Oil markets and those who trade them

July 06, 2010 - 10:26:29 pm

LONDON: Oil has traded a narrow range since the start of this year, stabilising after a sharp recovery from the crash that followed a more than six-year bull run, ended with the record highs of mid-2008. The historic bull run coincided with the arrival of new types of investors and traders that made oil more like other financial markets. The market’s traditional participants include oil companies and airlines, who use futures contracts and derivatives mainly for hedging exposure to physical oil.

All participants have grown increasingly sophisticated, moving from passive to active and to various types of structured products that can generate returns unrelated to price direction and market structure. The following are outline details of the main buyers and sellers of oil, as well as of other commodities, and some of the ways they gain exposure.


As raw materials gained popularity as portfolio diversifiers, some of the pension funds, the most naturally cautious investors, devoted up to five percent of their portfolios to the asset class. Equities still form the bulk of investment portfolios, but the balance has shifted as fund managers have increased their exposure to emerging markets, fixed income and alternatives, which notably include real estate as well as commodities.

Big pensions who have bought raw materials include the $200bn California Public Employees’ Retirement System (Calpers), the biggest U.S. public pension fund, which started investing in 2007. As the trend continued, in June this year, the California State Teachers Retirement System (Calstrs), the No. 2 US pensions fund, approved a plan to invest in commodities. Fund managers say investment is still flowing into commodities, but so far this year, many say inflows have been relatively modest.



For institutional investors, including pension funds, the traditional way to gain exposure to commodities has been through equity stakes in resource-holding companies, such as oil major BP and miner Rio Tinto. Once they have decided to move into commodity markets, typically they have taken exposure through long-only commodity indexes.

These baskets of commodities tend to be heavily weighted towards energy and to rely on a backwardated market structure (meaning prompt prices are more expensive than those for later delivery) to generate returns. At the end of the first quarter, Standard & Poor’s estimated the total amount tracking the S&P GSCI was about $75bn to $80bn and the total amount tracking the S&P GSCI and similar commodity indexes was about $130bn to $140bn.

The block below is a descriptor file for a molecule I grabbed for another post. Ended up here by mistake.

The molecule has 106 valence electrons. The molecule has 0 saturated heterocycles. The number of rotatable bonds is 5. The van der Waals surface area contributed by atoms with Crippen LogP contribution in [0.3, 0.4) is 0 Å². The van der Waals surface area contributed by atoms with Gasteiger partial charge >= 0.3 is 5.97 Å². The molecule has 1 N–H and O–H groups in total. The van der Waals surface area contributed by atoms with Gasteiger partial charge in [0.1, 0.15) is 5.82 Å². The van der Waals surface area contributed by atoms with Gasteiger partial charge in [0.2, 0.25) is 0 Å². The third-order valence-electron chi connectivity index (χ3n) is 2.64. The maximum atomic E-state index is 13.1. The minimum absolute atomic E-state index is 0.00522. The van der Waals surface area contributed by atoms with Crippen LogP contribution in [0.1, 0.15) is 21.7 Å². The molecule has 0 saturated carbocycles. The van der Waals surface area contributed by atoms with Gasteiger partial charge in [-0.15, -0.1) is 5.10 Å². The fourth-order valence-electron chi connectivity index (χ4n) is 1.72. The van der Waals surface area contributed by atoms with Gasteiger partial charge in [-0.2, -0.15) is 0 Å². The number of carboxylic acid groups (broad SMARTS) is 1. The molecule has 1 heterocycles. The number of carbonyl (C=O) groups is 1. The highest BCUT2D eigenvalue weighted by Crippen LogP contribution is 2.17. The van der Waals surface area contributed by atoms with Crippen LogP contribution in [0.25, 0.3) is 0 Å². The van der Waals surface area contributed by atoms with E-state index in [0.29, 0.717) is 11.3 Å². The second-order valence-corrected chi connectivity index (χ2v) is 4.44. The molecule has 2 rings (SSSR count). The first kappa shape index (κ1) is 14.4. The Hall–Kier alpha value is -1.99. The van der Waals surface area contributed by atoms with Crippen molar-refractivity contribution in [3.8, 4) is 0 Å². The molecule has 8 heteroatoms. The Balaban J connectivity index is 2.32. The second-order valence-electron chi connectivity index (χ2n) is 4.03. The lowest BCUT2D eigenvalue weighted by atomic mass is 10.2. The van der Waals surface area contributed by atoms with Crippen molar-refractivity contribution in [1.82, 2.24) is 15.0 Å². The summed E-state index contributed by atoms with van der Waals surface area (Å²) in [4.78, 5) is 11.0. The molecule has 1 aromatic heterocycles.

That compared with only about $5bn to $6bn at the end of 1999, but is dwarfed by the more than $4 trillion tracking the S&P 500, the world’s most widely-tracked equities index. Barclays Capital estimated global commodity assets under management stood at $291bn in May, down from $294bn  in April after steep price falls in risky assets.


Deep recession, weakened energy demand and rising inventory levels have created the opposite market structure to backwardation — contango — in the oil market, undermining passive, long-only index investment, and making some investors favour different styles of index and commodity product. Another consequence of recession has been that asset classes have tended to move in tandem — again weakening the value of commodities for institutions because they have lost their appeal as portfolio diversifiers. The unusual positive correlation was marked last year when a wave of cheap money generated by economic stimulus measures led to a wave of cross-asset buying. It has continued this year as risk appetite and risk aversion have alternately swept across nearly all sectors.


Hedge funds have injected liquidity into oil and other commodity markets. They include London-based Clive Capital LLP and New York-based Touradji Capital Management LP, which invest in a range of commodities. Traders have said many oil-focused passive funds have been underperforming so far this year, compared with last year, but some active funds should have made good returns from taking short positions and precious metals funds have also done well.


The two main long-only indexes are part of the family of Dow Jones-UBS and S&P GSCI indexes. The S&P GSCI Commodity Index invests in 24 commodities. Its website shows the index weightings as of June 28 were: 71.15 percent in energy; 12.58 percent in agriculture; 7.88 percent in industrial metals; 4.85 percent in livestock and 3.54 percent in precious metals. Dow Jones-UBS Commodities Index invests in 19 commodities, such as gold, crude oil, coffee, aluminium and zinc. No related group of commodities, or energy, precious metals, livestock or grains, may constitute more than 33 percent of the index or less than 2 percent of the index, according to the index website. reuters